$15/HP is more in line with what I'd pay for a bump in power; I doubt that kind of low budget bump on turbo Porsches is on anybody's radarscope in Stuttgart.
Both true.
grant - 2 years ago
Turbo cars are a different issue - especially if you;re willing to run true premium fuel ( 94, 95, 100 octane) you can get BIG HP gains. Of course, you are also stressing the thing much more both mechanically and thermally (don't ask me about yet another student's tuner car i had at the track, the one that melted itself).

Raise boost. Go faster. Repeat.

But NA cars are much tougher - and porsce isn't all that stupid. They have tuned the car to be reliable, derivable, etc. And, yes, to run on lower-grade fuel, but it has knock sensors after all so they can tune it close to optimally for premium. I really fail to see how anyone can get BIG gains without compromising something significant.

I have driven tuned cars that felt quicker. They had the throttle mapping changed: that simply saves you the effort of flexing that right foot - total BS IMNSHO.

I remain open to learn - but it will take some hard evidence to move my opinion. And i'm not spending the $$$, and taking the risk with my car, whcih might unfold (literally?) over 30-50k miles, to find out :-)

Grant gee-lenahan-at-vee-eff-email-dot-net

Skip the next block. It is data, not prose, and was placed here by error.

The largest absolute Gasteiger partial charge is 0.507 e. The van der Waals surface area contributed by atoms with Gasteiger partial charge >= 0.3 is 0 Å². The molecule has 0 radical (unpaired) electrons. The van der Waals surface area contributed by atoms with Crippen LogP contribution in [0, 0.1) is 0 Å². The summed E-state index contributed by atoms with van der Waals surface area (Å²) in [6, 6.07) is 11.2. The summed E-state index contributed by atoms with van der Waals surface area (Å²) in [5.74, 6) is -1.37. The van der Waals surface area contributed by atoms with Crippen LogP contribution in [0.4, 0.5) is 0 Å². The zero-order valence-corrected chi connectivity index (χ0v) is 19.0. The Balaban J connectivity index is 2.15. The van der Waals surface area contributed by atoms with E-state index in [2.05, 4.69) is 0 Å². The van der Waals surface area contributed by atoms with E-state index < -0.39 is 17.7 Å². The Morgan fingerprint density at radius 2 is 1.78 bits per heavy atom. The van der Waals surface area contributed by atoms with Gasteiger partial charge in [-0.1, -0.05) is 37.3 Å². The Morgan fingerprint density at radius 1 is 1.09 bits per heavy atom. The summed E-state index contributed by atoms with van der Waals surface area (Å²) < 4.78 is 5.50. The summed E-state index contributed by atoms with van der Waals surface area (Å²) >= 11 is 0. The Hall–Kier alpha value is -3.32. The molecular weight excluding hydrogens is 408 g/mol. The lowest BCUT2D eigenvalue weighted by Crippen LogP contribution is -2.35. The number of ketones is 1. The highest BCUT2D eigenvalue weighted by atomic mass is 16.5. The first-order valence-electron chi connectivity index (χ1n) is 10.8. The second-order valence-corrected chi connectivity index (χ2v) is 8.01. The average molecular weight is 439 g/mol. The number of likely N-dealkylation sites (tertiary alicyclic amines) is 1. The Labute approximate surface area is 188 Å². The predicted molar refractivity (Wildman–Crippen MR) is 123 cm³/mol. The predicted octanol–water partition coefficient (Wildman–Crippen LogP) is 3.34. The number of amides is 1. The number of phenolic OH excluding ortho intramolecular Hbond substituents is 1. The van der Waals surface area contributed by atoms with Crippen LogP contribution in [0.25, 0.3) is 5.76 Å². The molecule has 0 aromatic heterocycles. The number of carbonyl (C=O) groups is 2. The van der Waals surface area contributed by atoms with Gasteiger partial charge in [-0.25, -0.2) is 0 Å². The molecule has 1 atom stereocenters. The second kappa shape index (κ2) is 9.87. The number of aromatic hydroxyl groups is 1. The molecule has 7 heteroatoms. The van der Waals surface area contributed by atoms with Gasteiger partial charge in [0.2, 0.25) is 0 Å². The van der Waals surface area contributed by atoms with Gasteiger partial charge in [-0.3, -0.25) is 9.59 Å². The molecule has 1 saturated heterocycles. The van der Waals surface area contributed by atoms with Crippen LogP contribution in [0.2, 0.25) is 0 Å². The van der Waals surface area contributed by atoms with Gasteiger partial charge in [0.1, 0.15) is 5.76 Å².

All of this comes down to preferences and priorities. I personally enjoy the responsiveness and raw power of my 3.4L 986 every time I drive the car.

It is true that a lot of mods are expensive with little measurable yield. Here are some that are arguably counter-examples:

- Short shifter (~$300)
- Exhaust mod -- not replacement -- (several to choose from ~$0) -- for sound, not HP
- Strut tower braces / Pedro's TechnoBrace (~$150-500)
- ROW M030 suspension -- expensive, but awesome -- (~$1000-2000)
- Cone air filter ($300-500) -- for sound, not HP
- Tires -- for drive quality, responsive handling, cornering

There are probably many others.
Is it 996 3.4 or a 987 3.4?

Grant

Grant gee-lenahan-at-vee-eff-email-dot-net
It's a 996 3.4
Boxsterra - 2 years ago
I've had it in for about 8 years and 85k miles. Purrs like a kitten, bites like a lion.
Here. Gives you 10 options and you can choose multiples. A slippery slope and dangerous to your wallet.